Brahma chickens are one of the most popular and expensive chicken breeds in the Philippines. They are hard to find and cost a lot of money to get one. A day-old chick would cost around P800 to 1200 and breeders cost around P13 a pair. In this article, we are going to discuss why Brahma is such of high value.
History of Brahma Chicken
There has been controversy and confusion over the origin of the Brahma. It appears to have developed in the United States from large birds, with heavily feathered legs, imported in the 1840s from the Chinese port of Shanghai, and thus known as “Shanghai” birds. The distinctive head shape and pea comb of the Brahma probably result from cross-breeding with Grey Chittagong birds of Malay type, imported from Chittagong in eastern Bengal (now Bangladesh); these characteristics distinguish the Brahma from the Cochin, which also derives from “Shanghai” birds.
At first, there were many different strains and at least a dozen different names for the breed. At a meeting of poultry judges in Boston in 1852, an agreement was reached to name it “Brahmapootra”; this later became “Brahma”.
Brahmas were first exported to England in December 1852, when George Burnham sent nine “Gray Shanghaes” to Queen Victoria as a gift. The Dark Brahma variety was developed by English breeders from this stock, and later re-exported to the United States. Both the light and the dark (penciled) Brahma were included in the first British Poultry Standard, published by the original Poultry Club of Great Britain in 1865.
Both the light and the dark were included in the first Standard of Perfection of the American Poultry Association in 1874 the buff variant was added in 1924 or 1929.
The Brahma was the principal meat breed in the US from the 1850s until about 1930. Some birds were very large: weights of about 8 kg (18 lb) for cocks and 6 kg (13 lb) for hens were recorded.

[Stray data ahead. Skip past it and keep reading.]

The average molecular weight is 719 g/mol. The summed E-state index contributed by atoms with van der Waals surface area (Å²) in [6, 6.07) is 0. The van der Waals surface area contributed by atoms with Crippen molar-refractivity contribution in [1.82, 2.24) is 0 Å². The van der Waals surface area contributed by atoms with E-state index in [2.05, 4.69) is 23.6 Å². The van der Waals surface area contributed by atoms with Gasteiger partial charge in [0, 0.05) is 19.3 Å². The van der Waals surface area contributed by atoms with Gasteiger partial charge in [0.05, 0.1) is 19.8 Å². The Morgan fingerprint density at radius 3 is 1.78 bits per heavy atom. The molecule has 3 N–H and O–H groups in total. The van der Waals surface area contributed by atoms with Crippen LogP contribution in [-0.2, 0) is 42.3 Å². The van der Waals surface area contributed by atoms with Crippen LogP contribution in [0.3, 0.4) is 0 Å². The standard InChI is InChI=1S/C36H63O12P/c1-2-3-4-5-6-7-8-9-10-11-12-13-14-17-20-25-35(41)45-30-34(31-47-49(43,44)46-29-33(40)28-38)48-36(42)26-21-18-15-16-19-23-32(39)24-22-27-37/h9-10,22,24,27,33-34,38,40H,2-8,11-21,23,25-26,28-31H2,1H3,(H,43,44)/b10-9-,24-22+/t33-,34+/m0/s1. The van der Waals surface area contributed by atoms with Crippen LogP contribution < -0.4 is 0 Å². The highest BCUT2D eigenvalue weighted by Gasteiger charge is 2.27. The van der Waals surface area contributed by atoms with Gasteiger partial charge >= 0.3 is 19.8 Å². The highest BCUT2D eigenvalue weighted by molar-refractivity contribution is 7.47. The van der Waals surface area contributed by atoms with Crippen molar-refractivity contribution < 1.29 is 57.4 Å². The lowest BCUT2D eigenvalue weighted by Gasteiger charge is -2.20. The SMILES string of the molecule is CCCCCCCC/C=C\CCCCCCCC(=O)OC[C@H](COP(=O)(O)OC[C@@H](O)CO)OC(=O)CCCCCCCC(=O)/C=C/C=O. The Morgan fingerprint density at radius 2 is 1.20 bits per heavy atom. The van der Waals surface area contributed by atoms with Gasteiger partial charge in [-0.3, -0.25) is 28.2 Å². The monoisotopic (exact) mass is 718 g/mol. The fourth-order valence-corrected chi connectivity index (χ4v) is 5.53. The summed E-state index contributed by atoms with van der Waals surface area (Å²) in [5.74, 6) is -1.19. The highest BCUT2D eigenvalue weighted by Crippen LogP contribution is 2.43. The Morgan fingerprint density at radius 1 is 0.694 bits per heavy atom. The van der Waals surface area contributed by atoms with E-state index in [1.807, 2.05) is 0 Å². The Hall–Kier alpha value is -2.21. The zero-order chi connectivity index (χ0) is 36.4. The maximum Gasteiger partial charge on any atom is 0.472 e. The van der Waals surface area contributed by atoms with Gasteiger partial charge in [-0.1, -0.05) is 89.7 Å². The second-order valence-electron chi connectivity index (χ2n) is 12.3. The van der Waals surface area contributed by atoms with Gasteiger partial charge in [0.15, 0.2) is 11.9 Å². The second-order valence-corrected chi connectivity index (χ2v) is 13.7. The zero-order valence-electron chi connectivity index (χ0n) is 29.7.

Characteristics of Brahma
Three color varieties are recognized by the American Standard of Perfection: light, dark, and buff. The light Brahma has a base color of white, with black hackles edged in white and a black tail; the saddle-feathers of the cock are striped with black. The dark Brahma has the most notable difference between cock and hen: the hen has a dark gray and black penciled coloration with the same hackle as the light, whereas the cock has black and white hackles and saddle feathers, and a black base and tail; the wings are White-shouldered, and the primary feathers are edged with white. The Buff Brahma has the same pattern of black as the light, but with a golden buff base color instead of white
The Australian Poultry Association has accepted black, blue, partridge, crele, and barred varieties of Brahma in addition to the standard light, dark, and buff.
Weight averages about 5.5 kg (12 lb) for cocks and 4.5 kg (9.9 lb) for hens. Eggs are brown and medium to large in size.
Why Brahma is so expensive here in the Philippines
One of the main reasons why Brahma fetches such massive cost is their massive body and unique looks. The bird is raised as pets and pets value 10 times than livestock intended for slaughter. The Brahma is a massive chicken and is only rivaled by the Jersey Giant. Despite their size and intimidating appearance, they are gentle giants.
The heavily-feathered shanks of Brahma add beauty to its already elegant and massive body. Big chickens are usually expensive like Jersey Giants but Brahma’s uniqueness is on another level.
Where to buy Brahma
There are several people selling Brahma online, especially on Facebook but it will take some time to get one unless you spend a lot of time searching for these people. There is someone with a farm here in Tanauan, Batangas who sells day-old chicks for P800 but timing is always a problem. Like many other chicken breeds, looking for purebred heritage chicken is a bit of a challenge but with more effort, you can find one. You may check out the chicken farms directory.
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